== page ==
I suspect that many reading this article would not be too offended if I suggest that they are "SharePoint consciously incompetent". It is actually where you need to start from, and in some ways I am preaching to the converted here. It is the people, not reading this article, who are likely to be in the unconsciously incompetent stage of learning. So, no matter what your role in your organisation is, one of the keys to "thinking SharePoint" as it were, is to move yourselves and your colleagues from stage 1 to stage 2.

In the next post I am going to tell you a tale of two clients, where one made the transition from SharePoint unconscious incompetence to SharePoint conscious incompetence and one who did not. I was the "Ikea guy" in both cases, and I think the stories offer some valuable insights.

Bye for now


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Opeth – Watershed review

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Mentally tired this weekend and a headache too, so no work stuff. I promise to get back to SharePoint topics soon though…

I just read something amazing that really surprised me. Opeth (the progressive metal band that is target of a few of my SharePoint metaphors) has managed to debut at #7 on the Australian music charts with their latest album Watershed. It has garnered some pretty rave reviews and for a band who’s roots originate in some pretty brutal death-metal style stuff. It is a testament to the unique band they have become and their appeal outside your typical headbanger audience.

So I thought in between various other pieces of work I would post a review of their album. If I mention the word "SharePoint", does that make it a legit CleverWorkarounds post? 🙂

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Thinking SharePoint (and listen to your mother!)

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Note: Special thanks to Andrew Jolly for his excellent ideas and feedback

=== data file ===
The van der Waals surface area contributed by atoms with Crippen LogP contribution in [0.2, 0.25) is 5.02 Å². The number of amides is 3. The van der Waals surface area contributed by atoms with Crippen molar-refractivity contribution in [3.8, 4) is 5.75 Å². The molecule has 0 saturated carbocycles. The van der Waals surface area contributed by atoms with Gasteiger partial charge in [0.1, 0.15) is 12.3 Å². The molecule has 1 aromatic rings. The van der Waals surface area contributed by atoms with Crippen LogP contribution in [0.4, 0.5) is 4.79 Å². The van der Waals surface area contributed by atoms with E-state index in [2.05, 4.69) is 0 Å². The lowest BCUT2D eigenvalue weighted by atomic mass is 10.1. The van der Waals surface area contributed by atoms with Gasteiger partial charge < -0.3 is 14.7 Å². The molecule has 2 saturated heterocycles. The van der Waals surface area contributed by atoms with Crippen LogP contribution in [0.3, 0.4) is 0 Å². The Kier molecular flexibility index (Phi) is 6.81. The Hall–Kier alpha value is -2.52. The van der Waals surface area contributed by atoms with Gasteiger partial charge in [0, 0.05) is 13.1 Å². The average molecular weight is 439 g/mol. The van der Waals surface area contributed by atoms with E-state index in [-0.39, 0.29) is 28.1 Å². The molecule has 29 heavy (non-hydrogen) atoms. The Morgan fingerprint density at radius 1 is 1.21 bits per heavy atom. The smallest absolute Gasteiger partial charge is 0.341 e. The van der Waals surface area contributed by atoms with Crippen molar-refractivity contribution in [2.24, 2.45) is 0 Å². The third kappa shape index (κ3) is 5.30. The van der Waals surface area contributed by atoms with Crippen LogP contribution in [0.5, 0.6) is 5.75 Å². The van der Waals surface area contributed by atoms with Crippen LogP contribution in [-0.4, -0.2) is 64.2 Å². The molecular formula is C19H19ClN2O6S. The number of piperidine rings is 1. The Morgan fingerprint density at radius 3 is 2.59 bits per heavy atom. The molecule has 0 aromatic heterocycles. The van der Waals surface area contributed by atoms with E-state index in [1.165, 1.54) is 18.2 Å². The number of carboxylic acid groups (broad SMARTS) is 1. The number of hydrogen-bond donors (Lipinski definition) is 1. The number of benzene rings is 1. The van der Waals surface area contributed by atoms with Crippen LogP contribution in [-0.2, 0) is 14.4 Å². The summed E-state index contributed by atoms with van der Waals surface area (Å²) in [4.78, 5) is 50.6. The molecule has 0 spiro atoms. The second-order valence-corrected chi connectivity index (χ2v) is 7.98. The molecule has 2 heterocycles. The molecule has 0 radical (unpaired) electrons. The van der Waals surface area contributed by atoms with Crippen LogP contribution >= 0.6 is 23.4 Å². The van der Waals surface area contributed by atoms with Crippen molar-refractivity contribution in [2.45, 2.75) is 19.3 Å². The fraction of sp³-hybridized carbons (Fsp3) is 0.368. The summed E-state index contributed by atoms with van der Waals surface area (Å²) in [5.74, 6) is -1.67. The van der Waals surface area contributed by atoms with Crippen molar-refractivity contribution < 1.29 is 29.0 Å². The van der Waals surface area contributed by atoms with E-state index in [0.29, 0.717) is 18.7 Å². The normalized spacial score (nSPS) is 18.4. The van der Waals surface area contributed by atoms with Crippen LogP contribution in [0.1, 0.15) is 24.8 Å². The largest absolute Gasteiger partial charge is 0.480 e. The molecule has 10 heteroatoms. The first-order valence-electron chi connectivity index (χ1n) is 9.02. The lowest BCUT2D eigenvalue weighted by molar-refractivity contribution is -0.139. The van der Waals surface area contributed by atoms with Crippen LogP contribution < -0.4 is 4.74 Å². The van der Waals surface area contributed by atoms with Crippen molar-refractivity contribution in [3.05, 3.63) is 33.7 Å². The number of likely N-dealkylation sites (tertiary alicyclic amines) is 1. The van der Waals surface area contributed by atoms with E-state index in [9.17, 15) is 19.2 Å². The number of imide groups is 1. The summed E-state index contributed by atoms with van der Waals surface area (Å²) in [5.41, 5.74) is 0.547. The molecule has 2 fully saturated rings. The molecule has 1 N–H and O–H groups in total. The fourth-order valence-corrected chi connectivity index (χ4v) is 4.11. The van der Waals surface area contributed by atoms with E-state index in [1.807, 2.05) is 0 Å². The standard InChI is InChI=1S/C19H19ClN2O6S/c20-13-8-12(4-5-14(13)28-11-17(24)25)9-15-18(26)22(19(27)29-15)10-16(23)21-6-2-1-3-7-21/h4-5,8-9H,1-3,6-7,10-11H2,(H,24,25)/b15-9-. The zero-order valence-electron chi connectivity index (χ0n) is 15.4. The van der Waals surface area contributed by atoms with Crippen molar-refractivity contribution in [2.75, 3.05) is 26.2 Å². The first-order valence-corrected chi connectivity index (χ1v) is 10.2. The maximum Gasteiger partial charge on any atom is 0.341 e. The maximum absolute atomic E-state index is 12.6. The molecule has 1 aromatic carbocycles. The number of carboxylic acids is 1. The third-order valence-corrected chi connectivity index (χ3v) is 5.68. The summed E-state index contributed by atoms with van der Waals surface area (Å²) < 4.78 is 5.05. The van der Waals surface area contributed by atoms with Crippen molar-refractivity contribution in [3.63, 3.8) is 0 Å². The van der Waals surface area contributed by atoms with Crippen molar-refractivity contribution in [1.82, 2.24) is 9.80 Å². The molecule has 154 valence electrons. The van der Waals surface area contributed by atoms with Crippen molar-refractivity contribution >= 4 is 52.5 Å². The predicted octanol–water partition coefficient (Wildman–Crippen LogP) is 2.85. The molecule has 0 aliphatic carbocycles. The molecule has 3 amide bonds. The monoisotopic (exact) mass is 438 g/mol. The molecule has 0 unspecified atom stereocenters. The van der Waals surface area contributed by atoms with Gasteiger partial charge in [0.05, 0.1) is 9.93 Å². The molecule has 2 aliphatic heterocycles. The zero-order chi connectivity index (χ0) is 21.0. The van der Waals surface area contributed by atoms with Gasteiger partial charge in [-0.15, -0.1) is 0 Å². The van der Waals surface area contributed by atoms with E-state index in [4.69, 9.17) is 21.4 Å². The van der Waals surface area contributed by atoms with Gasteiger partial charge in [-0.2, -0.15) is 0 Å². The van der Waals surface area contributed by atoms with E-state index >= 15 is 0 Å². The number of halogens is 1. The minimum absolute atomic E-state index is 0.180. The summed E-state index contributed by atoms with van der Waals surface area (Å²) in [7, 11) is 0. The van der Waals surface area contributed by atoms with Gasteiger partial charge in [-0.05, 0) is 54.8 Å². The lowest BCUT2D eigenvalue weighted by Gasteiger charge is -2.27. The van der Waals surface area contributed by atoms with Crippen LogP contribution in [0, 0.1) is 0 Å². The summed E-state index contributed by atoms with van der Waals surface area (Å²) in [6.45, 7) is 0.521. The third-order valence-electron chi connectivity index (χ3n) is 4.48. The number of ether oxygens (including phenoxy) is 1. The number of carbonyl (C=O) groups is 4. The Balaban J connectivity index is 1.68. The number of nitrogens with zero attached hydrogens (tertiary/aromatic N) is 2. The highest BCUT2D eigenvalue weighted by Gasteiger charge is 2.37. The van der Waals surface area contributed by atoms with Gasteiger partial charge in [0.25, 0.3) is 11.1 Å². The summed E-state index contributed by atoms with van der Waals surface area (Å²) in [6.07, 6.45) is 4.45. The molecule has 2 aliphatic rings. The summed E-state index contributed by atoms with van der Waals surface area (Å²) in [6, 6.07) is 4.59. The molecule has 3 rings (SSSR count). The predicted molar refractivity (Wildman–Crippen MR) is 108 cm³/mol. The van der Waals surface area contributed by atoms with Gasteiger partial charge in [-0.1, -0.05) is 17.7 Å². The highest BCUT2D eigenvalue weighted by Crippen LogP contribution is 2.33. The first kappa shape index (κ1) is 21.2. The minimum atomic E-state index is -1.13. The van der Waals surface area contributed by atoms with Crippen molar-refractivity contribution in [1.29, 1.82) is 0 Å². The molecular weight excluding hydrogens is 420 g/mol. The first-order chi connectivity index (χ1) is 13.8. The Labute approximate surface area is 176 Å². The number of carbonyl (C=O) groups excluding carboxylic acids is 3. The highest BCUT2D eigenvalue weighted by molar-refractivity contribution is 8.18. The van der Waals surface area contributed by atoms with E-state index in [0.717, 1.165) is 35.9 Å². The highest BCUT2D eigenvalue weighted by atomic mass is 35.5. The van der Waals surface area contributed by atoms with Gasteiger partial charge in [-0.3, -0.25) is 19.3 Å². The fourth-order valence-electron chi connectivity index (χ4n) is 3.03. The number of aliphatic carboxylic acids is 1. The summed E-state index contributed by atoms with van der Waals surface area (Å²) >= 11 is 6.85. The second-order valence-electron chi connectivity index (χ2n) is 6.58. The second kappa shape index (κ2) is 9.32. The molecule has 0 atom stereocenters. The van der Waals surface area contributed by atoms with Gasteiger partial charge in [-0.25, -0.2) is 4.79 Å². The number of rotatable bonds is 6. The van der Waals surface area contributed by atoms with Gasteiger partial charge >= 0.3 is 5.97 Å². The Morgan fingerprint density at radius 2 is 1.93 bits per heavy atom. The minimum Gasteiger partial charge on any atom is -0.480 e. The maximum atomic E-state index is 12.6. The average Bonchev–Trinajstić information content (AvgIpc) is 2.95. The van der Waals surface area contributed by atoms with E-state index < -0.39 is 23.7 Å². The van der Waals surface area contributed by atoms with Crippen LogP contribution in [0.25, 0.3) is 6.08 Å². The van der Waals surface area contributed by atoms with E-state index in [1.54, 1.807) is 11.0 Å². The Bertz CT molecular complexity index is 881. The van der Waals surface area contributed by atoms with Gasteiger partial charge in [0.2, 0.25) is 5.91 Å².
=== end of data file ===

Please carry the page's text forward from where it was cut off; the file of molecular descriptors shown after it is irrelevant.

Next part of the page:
I have to say, SharePoint is one of the most misunderstood products that Microsoft have ever released. The misunderstanding extends from executive management who signed the budget approval to put it in, to the geeks who actually put it in for us, and all the way to us end-users who are expected to find nirvana in its magical world of sites, lists, libraries, workflows and the like.

Misunderstanding creates confusion, and confusion leads to bad implementations, expectations unmet, teams deflated and the word “SharePoint” being spoken only in whispers in-case you’re overheard by the many ears of the corporate immune mechanism.

The outcome of this series is to give the reader an appreciation of a more human look at SharePoint. Therefore I will not be exhaustively examining every feature within SharePoint, but instead to take a high level look at some of the key SharePoint concepts and then try and put them into an organisational context. To get the best out of SharePoint requires forethought and soul searching. Despite the obvious temptation, diving straight in can be a little like wearing a Backstreet Boys t-shirt at a Metallica concert – you may live to regret that decision…

.. but you can hardly blame Metallica can you?

Article Pre-requisites

This series has been aimed at a broad cross section of the user base. If your circumstances match any of the following scenarios, then the material may be for you.

  • you have had SharePoint pushed at you by an overzealous IT department and you are wondering what the fuss is all about